The club of the world’s richest countries, the Organisation for Economic Co-operation and Development (OECD), says the world needs to abandon the harmful and outdated policies which support fossil fuels.
The report describes the burning of fossil fuels as “a leading contributor to climate change” and warns against complacency, saying global GHG emissions are “still largely above the levels required for limiting average expected temperature increases” to safe levels. It says the fuels also “make mitigation more costly than necessary”.
Government support for the consumption and production of the main fossil fuels – coal, oil and gas – in OECD countries and key emerging economies is running at US$160-200 billion annually, the OECD says.
The inventory reviews almost 800 spending programmes and tax breaks which are used by governments in the 34 OECD countries and six key emerging G20 economies (Brazil, China, India, Indonesia, Russia and South Africa) to encourage the consumption or production of fossil fuels.
Governments are spending almost twice as much money supporting fossil fuels as is needed to meet the climate finance objectives set by the international community, which call for mobilising US$100 bn a year by 2020.
Angel Gurría, OECD secretary-general
These include measures that cut prices for consumers and those that lower the exploration and exploitation costs for oil and gas companies.
“The time is ripe for countries to demonstrate they are serious about combating climate change, and reforming harmful fossil fuel support is a good place to start”, says OECD secretary-general Angel Gurría.
“Governments are spending almost twice as much money supporting fossil fuels as is needed to meet the climate finance objectives set by the international community, which call for mobilising US$100 bn a year by 2020.
“We must change the course. This new OECD inventory offers a roadmap to turn around harmful policies that are a relic of the past, when pollution was still seen as a tolerable side effect of economic growth.”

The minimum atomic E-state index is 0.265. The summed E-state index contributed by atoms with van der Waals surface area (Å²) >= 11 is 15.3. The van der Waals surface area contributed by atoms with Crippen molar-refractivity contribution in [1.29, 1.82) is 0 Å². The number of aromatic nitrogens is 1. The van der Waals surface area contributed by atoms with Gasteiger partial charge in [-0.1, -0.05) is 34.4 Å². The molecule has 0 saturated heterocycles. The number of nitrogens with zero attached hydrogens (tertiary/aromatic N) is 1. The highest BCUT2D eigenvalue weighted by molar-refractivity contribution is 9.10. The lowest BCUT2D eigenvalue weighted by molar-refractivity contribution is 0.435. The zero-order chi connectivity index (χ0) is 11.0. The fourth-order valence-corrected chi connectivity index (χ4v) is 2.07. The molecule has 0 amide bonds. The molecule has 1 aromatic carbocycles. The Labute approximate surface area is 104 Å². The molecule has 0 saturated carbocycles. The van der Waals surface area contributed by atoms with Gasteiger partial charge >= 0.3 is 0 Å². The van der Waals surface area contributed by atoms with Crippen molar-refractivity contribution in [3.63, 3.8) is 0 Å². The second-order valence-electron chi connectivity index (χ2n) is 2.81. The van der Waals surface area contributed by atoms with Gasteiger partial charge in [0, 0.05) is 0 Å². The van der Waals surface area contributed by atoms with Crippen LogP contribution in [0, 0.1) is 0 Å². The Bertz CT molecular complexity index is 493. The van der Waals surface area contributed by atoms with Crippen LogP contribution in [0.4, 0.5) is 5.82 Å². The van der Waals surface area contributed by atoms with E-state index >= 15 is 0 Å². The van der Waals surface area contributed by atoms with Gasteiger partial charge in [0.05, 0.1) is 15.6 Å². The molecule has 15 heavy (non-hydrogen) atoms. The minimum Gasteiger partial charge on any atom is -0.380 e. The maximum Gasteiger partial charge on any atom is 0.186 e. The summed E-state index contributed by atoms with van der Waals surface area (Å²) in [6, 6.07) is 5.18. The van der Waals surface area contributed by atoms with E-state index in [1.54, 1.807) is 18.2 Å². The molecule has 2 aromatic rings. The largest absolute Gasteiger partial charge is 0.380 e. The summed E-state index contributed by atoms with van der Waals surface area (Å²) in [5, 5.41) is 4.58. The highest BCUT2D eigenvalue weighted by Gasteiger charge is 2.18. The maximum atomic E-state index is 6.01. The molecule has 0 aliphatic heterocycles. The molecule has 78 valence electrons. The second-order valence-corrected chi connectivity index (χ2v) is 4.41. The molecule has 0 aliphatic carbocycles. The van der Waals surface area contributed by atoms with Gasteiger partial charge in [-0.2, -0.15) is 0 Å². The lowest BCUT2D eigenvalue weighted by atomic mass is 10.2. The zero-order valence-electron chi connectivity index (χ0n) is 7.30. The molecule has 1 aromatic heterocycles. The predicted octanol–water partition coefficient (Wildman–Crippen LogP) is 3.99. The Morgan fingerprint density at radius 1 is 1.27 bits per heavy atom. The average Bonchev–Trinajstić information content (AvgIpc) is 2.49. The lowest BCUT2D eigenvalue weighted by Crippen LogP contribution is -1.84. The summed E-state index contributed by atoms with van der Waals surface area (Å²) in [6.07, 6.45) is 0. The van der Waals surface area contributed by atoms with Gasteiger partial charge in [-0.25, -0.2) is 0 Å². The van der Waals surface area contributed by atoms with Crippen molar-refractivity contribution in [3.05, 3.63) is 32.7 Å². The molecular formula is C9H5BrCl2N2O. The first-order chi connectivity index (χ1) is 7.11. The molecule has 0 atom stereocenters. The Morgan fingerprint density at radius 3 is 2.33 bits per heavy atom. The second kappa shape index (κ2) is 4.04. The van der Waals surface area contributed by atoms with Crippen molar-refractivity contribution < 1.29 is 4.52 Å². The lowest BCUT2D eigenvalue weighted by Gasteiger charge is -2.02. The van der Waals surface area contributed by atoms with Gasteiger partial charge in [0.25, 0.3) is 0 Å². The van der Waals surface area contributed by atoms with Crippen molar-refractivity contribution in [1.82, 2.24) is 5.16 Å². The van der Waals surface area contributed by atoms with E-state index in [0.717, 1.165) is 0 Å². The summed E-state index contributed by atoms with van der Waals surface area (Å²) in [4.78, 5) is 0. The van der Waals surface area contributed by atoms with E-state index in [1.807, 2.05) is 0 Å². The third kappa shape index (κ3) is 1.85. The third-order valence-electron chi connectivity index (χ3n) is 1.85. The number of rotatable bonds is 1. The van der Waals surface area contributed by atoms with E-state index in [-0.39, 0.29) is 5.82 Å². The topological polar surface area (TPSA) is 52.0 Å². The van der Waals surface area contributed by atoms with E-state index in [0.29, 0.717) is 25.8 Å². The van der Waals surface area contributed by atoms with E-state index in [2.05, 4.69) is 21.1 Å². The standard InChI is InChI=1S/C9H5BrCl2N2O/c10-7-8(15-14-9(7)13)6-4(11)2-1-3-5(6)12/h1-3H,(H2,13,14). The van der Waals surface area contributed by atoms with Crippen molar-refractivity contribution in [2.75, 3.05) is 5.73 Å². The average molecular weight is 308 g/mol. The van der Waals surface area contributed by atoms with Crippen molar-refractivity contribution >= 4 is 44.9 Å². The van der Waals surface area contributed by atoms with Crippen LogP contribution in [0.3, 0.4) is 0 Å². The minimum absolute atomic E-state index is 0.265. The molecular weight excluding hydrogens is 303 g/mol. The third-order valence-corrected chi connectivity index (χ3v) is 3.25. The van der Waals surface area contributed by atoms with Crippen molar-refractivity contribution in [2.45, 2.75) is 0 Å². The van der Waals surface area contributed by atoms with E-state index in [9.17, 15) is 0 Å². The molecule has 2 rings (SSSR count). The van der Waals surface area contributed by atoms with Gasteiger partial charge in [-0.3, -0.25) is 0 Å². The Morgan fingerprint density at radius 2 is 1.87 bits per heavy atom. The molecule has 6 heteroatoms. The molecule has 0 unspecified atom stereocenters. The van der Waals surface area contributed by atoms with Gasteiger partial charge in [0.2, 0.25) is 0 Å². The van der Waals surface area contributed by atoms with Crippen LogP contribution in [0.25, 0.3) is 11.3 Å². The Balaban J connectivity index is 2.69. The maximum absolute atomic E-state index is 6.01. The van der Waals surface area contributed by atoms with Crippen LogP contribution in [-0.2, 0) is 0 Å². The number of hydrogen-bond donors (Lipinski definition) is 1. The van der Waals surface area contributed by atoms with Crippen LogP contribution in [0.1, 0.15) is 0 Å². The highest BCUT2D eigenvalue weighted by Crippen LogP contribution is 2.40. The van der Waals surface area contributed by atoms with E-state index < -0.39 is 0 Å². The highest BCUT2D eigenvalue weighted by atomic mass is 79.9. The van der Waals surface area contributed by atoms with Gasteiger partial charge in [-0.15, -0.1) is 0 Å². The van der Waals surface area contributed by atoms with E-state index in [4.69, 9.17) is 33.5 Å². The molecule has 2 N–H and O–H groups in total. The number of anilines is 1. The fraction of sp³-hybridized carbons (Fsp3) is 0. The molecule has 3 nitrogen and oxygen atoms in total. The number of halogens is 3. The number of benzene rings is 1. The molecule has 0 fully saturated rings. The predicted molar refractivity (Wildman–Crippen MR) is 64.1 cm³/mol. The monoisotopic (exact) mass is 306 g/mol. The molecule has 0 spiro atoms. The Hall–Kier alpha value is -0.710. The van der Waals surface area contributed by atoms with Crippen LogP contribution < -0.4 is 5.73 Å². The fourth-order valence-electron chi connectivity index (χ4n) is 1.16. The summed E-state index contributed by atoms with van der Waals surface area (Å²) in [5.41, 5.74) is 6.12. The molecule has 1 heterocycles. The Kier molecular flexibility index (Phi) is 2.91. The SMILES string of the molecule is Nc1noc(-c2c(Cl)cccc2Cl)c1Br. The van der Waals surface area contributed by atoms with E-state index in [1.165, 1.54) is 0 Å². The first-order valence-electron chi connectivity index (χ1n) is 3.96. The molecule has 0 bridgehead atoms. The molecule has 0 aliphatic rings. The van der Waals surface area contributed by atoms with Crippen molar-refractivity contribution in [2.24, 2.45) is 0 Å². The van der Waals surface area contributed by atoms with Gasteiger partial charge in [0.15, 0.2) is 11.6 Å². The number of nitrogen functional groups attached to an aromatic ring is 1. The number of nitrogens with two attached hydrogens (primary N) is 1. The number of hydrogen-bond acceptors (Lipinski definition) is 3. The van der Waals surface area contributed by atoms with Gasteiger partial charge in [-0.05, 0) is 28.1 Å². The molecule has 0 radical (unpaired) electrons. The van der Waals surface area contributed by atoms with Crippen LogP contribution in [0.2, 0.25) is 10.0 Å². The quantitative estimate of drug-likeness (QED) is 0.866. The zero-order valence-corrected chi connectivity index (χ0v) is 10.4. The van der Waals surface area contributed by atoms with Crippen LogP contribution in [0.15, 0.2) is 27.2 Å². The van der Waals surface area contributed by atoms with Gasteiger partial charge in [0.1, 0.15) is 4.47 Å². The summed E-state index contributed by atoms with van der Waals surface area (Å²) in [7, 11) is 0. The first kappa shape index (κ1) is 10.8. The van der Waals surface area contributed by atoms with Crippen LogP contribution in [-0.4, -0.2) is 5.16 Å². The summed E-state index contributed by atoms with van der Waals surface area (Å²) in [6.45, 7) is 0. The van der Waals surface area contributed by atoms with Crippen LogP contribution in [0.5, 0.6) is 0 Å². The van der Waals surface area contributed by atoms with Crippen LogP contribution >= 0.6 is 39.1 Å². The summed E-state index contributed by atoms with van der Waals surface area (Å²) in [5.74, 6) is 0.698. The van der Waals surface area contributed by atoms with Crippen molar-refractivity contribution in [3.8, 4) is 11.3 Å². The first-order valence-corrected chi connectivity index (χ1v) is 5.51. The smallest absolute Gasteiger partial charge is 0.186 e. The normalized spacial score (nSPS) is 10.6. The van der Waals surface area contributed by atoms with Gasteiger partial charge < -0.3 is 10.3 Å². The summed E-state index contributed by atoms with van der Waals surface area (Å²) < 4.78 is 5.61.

Around two-thirds of the measures identified in the inventory were introduced before the year 2000, in a different economic and environmental context. The OECD argues that changing policy priorities make it necessary for governments to rethink the relevance and effectiveness of policies that use taxpayers’ money to sustain reliance on fossil fuels.
Support still high
It says the inventory shows that, while slight progress has been made over the past three years, total support for fossil fuels remains high, reinforcing the need for sustained reform efforts.
The OECD believes lower oil prices present a unique opportunity for governments to phase out support for fossil fuel consumption and production.
But some industry leaders insist that, far from needing to phase out fossil fuels, the world is going to rely on them even more. Ben van Beurden, the head of the oil giant Shell, which plans to drill in the Arctic, told the Financial Mail on Sunday:
“The amount of energy we consume is going to double in the first half of the century so we will have to supply twice as much as we do today as an industry. Most renewables produce electricity, and electricity is just 20 per cent of the energy mix. Where is the other 80 per cent going to come from?”
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